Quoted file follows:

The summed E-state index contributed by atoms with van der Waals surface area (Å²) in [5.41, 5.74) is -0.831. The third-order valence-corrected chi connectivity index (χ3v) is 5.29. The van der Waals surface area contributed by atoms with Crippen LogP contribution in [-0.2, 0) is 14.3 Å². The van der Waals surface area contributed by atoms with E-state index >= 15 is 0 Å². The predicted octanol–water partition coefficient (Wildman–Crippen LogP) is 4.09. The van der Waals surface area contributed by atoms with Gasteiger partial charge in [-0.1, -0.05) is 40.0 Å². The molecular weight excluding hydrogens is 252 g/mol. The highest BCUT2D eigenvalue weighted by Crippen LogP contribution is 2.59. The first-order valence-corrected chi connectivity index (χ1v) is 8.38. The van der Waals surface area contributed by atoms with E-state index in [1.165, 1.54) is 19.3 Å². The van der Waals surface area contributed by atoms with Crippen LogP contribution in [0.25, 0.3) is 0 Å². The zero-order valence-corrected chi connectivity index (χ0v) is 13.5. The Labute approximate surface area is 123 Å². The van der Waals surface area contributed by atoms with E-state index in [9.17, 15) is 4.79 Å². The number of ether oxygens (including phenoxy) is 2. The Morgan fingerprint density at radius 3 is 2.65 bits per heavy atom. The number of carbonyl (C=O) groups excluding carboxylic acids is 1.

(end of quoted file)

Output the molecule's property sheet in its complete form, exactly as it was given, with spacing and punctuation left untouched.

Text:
The summed E-state index contributed by atoms with van der Waals surface area (Å²) in [5.41, 5.74) is -0.831. The third-order valence-corrected chi connectivity index (χ3v) is 5.29. The van der Waals surface area contributed by atoms with Crippen LogP contribution in [-0.2, 0) is 14.3 Å². The van der Waals surface area contributed by atoms with E-state index >= 15 is 0 Å². The predicted octanol–water partition coefficient (Wildman–Crippen LogP) is 4.09. The van der Waals surface area contributed by atoms with Gasteiger partial charge in [-0.1, -0.05) is 40.0 Å². The molecular weight excluding hydrogens is 252 g/mol. The highest BCUT2D eigenvalue weighted by Crippen LogP contribution is 2.59. The first-order valence-corrected chi connectivity index (χ1v) is 8.38. The van der Waals surface area contributed by atoms with E-state index in [1.165, 1.54) is 19.3 Å². The van der Waals surface area contributed by atoms with Crippen LogP contribution in [0.25, 0.3) is 0 Å². The zero-order valence-corrected chi connectivity index (χ0v) is 13.5. The Labute approximate surface area is 123 Å². The van der Waals surface area contributed by atoms with E-state index in [9.17, 15) is 4.79 Å². The number of ether oxygens (including phenoxy) is 2. The Morgan fingerprint density at radius 3 is 2.65 bits per heavy atom. The number of carbonyl (C=O) groups excluding carboxylic acids is 1.